B. Factors Considered Under the Totality of Circumstances Test
Having already determined that good faith under Section 1307(c) should be determined by looking to the totality of circumstances, the next question becomes what factors are appropriately considered under this test. As mentioned above, this court has not previously reviewed a bankruptcy court's good faith finding under Section 1307(c) of the Bankruptcy Code. This court has, however, evaluated good faith determinations made under Section 1325(a) of the Bankruptcy Code, and in Smith this court emphasized the similarities between these two good faith inquiries. Smith, 848 F.2d at 816, n. 3. Indeed, the same policy embodies the two good faith evaluations. See id. That is, one of the primary purposes of the good faith evaluation in both contexts is to "force [ ] the bankruptcy court to examine 'whether or not under the circumstances of the case there has been an abuse of the provisions, purpose, or spirit of [the Chapter]....' " See id. at 818 (quoting Rimgale, 669 F.2d at 431). At base, this inquiry often comes down to a question of whether the filing is fundamentally fair. See Schaitz, 913 F.2d at 453 ("the most fundamental and encompassing [factor when evaluating good faith] is whether the debtor has dealt fairly with his creditors.") In other words, the focus of the good faith inquiry under both Section 1307 and Section 1325 is often whether the filing is fundamentally fair to creditors and, more generally, is the filing fundamentally fair in a manner that complies with the spirit of the Bankruptcy Code's provisions.
Bankruptcy courts have expressed some confusion and frustration with regard to the proper focus of this Chapter 13 good faith inquiry. See, e.g., In re Guaranteed Retirement, Inc., 112 B.R. 263, 271-73 (Bankr.N.D. Ill. 1990), affd, 119 B.R. 149 (N.D. Ill. 1990). We realize that the standard of fundamental fairness does not provide a great deal of needed guidance. Unfortunately, however, we cannot completely alleviate the confusion and at the same time retain the advantages of the totality of circumstances test. This is because as our definition of good faith becomes more precise, the bankruptcy court has less discretion to weigh the evidence first hand in making good faith evaluations. In short, the downside of the totality of circumstances test is a degree of uncertainty.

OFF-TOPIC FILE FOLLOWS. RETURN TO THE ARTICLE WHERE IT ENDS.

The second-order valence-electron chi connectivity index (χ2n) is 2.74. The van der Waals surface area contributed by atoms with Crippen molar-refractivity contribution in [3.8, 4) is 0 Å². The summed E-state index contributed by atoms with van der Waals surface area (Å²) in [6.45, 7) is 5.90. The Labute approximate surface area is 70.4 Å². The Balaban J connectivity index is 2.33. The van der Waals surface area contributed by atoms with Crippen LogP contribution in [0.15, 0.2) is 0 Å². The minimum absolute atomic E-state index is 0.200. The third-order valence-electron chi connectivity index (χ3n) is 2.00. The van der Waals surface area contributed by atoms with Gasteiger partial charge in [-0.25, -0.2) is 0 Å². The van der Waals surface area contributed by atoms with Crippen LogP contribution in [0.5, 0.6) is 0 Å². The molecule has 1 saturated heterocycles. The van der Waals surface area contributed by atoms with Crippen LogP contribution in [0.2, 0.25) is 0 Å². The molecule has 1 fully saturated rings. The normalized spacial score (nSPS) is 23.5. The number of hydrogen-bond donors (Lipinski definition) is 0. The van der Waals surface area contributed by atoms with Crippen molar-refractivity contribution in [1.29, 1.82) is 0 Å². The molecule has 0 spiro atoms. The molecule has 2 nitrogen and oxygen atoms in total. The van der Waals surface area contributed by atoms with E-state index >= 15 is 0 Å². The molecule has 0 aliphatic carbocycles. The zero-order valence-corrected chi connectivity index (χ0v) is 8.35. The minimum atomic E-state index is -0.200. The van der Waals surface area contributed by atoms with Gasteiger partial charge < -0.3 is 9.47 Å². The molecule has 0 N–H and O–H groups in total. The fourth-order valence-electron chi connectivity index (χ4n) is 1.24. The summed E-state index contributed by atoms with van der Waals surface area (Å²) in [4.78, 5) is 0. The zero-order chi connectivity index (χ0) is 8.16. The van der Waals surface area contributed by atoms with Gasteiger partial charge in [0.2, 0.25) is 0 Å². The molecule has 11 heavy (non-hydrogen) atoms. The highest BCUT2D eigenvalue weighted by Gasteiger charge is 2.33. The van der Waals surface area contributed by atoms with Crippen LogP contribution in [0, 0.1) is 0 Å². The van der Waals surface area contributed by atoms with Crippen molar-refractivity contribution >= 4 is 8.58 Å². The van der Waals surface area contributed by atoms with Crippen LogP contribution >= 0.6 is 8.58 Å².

One area of uncertainty is whether the good faith inquiry is an objective or a subjective inquiry. Id. at 271. The fact is, the good faith inquiry is both subjective and objective. That is, both objective evidence of a fundamentally unfair result and subjective evidence that a debtor filed a petition for a fundamentally unfair purpose that was not in line with the spirit of the Bankruptcy Code are relevant to the good faith inquiry.
Moreover, the same evidence is often relevant to both an objective and subjective showing of unfairness. For example, if a debtor lies in his statement of assets and debts and if as a result of these misstatements one creditor will be disproportionately disadvantaged, this indicates objective unfairness. This same evidence, however, when coupled with other evidence, may also indicate that the debtor filed bankruptcy to thwart payment to a particular creditor, thereby indicating a subjective intent to unfairly abuse the spirit of the Bankruptcy Code.
Keeping in mind that the focus of the inquiry is fundamental fairness, the following nonexhaustive list exemplifies some of the factors that are relevant when determining if a Chapter 13 petition was filed in good faith: the nature of the debt, including the question of whether the debt would be nondischargeable in a Chapter 7 proceeding; the timing of the petition; how the debt arose; the debtor's motive in filing the petition; how the debtor's actions affected creditors; the debtor's treatment of creditors both before and after the petition was filed; and whether the debtor has been forthcoming with the bankruptcy court and the creditors. See In re King, 126 B.R. 777, 781 (Bankr.N.D. Ill. 1991) (involved good faith evaluation under 1307(c)); In re McKissie, 103 B.R. 189, 192 (Bankr.N.D. Ill. 1989) (same). See also Schaitz, 913 F.2d at 455-56 (discussing factors relevant to the good faith determination under Section 1325(a)); Smith, 848 F.2d at 817-18 (same); Rimgale, 669 F.2d at 432 (same).
C. Application of the Totality of Circumstances Test to the Facts